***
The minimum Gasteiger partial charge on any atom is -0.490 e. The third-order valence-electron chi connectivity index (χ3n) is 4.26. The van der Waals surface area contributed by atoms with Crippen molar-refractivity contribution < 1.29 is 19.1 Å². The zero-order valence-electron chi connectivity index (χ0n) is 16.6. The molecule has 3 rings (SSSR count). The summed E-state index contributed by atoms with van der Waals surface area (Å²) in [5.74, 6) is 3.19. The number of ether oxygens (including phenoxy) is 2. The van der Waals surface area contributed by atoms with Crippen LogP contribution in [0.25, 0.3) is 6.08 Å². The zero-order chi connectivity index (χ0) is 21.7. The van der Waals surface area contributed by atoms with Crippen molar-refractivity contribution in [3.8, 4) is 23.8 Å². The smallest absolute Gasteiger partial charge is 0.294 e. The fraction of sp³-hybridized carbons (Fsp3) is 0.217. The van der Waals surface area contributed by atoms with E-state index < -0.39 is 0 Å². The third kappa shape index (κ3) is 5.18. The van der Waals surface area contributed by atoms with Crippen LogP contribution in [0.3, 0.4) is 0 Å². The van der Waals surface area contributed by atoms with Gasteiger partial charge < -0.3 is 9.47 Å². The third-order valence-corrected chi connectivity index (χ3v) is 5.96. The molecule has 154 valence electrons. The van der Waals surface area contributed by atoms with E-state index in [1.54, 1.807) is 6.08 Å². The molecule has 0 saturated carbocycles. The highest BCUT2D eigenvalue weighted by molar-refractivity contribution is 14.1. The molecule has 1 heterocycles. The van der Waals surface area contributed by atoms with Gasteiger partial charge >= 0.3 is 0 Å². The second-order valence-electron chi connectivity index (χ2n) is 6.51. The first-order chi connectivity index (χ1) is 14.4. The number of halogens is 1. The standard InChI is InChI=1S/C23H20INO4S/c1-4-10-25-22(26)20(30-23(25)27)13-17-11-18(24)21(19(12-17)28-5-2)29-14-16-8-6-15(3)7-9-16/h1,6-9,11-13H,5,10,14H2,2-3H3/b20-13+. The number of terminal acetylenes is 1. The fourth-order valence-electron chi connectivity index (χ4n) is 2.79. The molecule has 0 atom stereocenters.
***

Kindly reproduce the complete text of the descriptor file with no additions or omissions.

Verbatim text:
The minimum Gasteiger partial charge on any atom is -0.490 e. The third-order valence-electron chi connectivity index (χ3n) is 4.26. The van der Waals surface area contributed by atoms with Crippen molar-refractivity contribution < 1.29 is 19.1 Å². The zero-order valence-electron chi connectivity index (χ0n) is 16.6. The molecule has 3 rings (SSSR count). The summed E-state index contributed by atoms with van der Waals surface area (Å²) in [5.74, 6) is 3.19. The number of ether oxygens (including phenoxy) is 2. The van der Waals surface area contributed by atoms with Crippen LogP contribution in [0.25, 0.3) is 6.08 Å². The zero-order chi connectivity index (χ0) is 21.7. The van der Waals surface area contributed by atoms with Crippen molar-refractivity contribution in [3.8, 4) is 23.8 Å². The smallest absolute Gasteiger partial charge is 0.294 e. The fraction of sp³-hybridized carbons (Fsp3) is 0.217. The van der Waals surface area contributed by atoms with E-state index < -0.39 is 0 Å². The third kappa shape index (κ3) is 5.18. The van der Waals surface area contributed by atoms with Crippen LogP contribution in [0.3, 0.4) is 0 Å². The van der Waals surface area contributed by atoms with Gasteiger partial charge < -0.3 is 9.47 Å². The third-order valence-corrected chi connectivity index (χ3v) is 5.96. The molecule has 154 valence electrons. The van der Waals surface area contributed by atoms with E-state index in [1.54, 1.807) is 6.08 Å². The molecule has 0 saturated carbocycles. The highest BCUT2D eigenvalue weighted by molar-refractivity contribution is 14.1. The molecule has 1 heterocycles. The van der Waals surface area contributed by atoms with Gasteiger partial charge >= 0.3 is 0 Å². The second-order valence-electron chi connectivity index (χ2n) is 6.51. The first-order chi connectivity index (χ1) is 14.4. The number of halogens is 1. The standard InChI is InChI=1S/C23H20INO4S/c1-4-10-25-22(26)20(30-23(25)27)13-17-11-18(24)21(19(12-17)28-5-2)29-14-16-8-6-15(3)7-9-16/h1,6-9,11-13H,5,10,14H2,2-3H3/b20-13+. The number of terminal acetylenes is 1. The fourth-order valence-electron chi connectivity index (χ4n) is 2.79. The molecule has 0 atom stereocenters.